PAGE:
Even in Italy, payment services such as credit transfers, card payments, RID (direct debits), RIBA (electronic bank receipts), MAV (payments by notice) and others are evolving in accordance with the European PSD Payment Services Directive, which provides added stimulus for the establishment of a single payments market in the European community. The Directive was adopted by Member States on 1 November 2009. In Italy, it became effective on 1 March 2010.
The regulations on direct debits, such as RIBA, RID, MAV and Bank Payment Slips, became effective on 5 July 2010. Furthermore, the regulations do not currently apply to payment services regarding Public Administration, such as the Treasury and F24 payments.
The Directive applies to the 27 Member States of the European Union, plus Norway, Iceland and Liechtenstein.
The Directive applies to payments in Euro and in any of the other official currencies of European Union states.
The Directive involves significant changes in the Customer/Bank relationship, based on several general principles:
All customers benefit from the Payment Services Directive, which applies to consumer and non-consumer customers. Anyone making or receiving a payment is influenced by the changes introduced by the Directive for the various payment products and services.
However, some exceptions to the provisions may apply for non-consumer customers, such as those regarding reporting obligations and expenses.
Among SME customers, the Directive defines micro enterprises as those with up to ten employees and annual sales or a total annual budget of less than Eur 2 million.
In Italy micro enterprises are treated as consumers, with some exceptions, such as the terms for exercising the write-off possibility for direct debits.
The main services involved are:
The Directive does not apply, however, to direct cash payments between payer and payee, cheques, drafts, traveller's cheques, paper-based postal money orders and payments related to securities asset servicing (for example, the purchase of securities).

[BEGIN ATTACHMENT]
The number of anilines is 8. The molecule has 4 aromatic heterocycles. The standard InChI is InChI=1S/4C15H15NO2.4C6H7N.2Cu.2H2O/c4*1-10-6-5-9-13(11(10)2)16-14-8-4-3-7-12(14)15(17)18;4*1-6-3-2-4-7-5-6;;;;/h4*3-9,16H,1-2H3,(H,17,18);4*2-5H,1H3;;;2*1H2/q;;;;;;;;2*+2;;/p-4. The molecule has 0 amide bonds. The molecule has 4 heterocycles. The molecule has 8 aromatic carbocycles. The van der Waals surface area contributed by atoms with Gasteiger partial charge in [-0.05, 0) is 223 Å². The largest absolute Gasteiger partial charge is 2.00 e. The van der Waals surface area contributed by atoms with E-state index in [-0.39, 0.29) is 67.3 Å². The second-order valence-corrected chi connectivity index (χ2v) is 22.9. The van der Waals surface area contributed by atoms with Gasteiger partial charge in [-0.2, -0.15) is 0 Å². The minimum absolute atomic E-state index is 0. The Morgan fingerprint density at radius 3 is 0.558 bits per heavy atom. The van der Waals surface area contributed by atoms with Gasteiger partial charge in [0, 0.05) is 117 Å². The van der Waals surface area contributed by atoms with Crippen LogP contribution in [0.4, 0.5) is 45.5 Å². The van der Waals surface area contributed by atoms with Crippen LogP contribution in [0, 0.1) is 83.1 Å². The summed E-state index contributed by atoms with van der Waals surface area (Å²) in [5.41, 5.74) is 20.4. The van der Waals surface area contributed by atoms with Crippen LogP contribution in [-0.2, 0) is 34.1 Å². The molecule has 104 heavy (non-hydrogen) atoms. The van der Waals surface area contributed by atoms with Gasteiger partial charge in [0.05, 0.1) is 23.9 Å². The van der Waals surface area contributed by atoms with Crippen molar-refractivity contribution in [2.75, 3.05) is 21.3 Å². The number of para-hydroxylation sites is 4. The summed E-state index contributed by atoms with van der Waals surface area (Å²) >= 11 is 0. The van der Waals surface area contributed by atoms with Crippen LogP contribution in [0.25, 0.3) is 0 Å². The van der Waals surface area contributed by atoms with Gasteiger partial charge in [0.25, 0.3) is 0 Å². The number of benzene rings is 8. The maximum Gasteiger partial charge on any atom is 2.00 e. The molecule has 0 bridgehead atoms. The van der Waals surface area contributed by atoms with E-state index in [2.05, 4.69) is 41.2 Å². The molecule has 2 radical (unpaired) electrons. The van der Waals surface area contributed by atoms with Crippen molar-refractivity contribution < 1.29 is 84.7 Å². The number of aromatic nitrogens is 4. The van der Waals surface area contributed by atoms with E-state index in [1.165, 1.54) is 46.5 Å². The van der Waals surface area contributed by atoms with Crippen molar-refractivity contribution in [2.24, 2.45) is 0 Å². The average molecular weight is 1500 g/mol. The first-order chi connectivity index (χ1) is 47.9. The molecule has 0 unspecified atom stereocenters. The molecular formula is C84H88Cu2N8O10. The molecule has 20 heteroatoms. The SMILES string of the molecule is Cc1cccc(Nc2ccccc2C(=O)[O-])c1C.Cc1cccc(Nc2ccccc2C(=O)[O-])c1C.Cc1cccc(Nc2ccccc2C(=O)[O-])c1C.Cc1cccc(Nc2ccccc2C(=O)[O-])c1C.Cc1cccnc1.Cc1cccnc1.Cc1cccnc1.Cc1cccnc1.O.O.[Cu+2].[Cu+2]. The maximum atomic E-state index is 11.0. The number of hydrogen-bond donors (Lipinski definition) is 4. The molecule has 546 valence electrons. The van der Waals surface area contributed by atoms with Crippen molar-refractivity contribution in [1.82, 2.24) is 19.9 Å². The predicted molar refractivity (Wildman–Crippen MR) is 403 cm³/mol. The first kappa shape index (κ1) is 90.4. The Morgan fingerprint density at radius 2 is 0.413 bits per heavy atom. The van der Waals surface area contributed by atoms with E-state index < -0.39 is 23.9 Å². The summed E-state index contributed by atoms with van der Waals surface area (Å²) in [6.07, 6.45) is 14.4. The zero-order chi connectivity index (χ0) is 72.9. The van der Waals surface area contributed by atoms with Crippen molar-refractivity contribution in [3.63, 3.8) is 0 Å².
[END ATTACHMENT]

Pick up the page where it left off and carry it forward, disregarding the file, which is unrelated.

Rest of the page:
The new rules are valid when the banks of both the payer and payee are in one of the 27 countries of the EU, Norway, Iceland or Liechtenstein and the payments are settled in Euro or in any of the other official currencies of European Union states, such as the pound sterling or Danish Krone, as well as the currencies of Norway, Iceland and Liechtenstein.
The currency rules are also applied to credit transfers where the counterpart bank is not in the European Union or Norway, Iceland or Liechtenstein (one-leg transactions). For example, the debit value date of a credit transfer in Euro to a bank in the USA cannot be antedated with respect to the debit date.
Austria, Belgium, Cyprus, Finland, France, Germany,
Greece, Italy, Luxembourg, Malta, The Netherlands,
Portugal, Republic of Ireland, Slovakia, Slovenia, Spain
|Czech Koruna||Czech Republic|
|British Pound||United Kingdom|
Payments are faster and timing is predetermined.
In general, payments without currency conversion ordered by the Payer are carried out within one working day subsequent to receipt of the order (execution in D+1, where D is the day of order receipt) or, until the end of 2011, within two subsequent working days for paper-based orders submitted in the branch (execution in D+2).
Payment is carried out by crediting the amount to the payee's bank.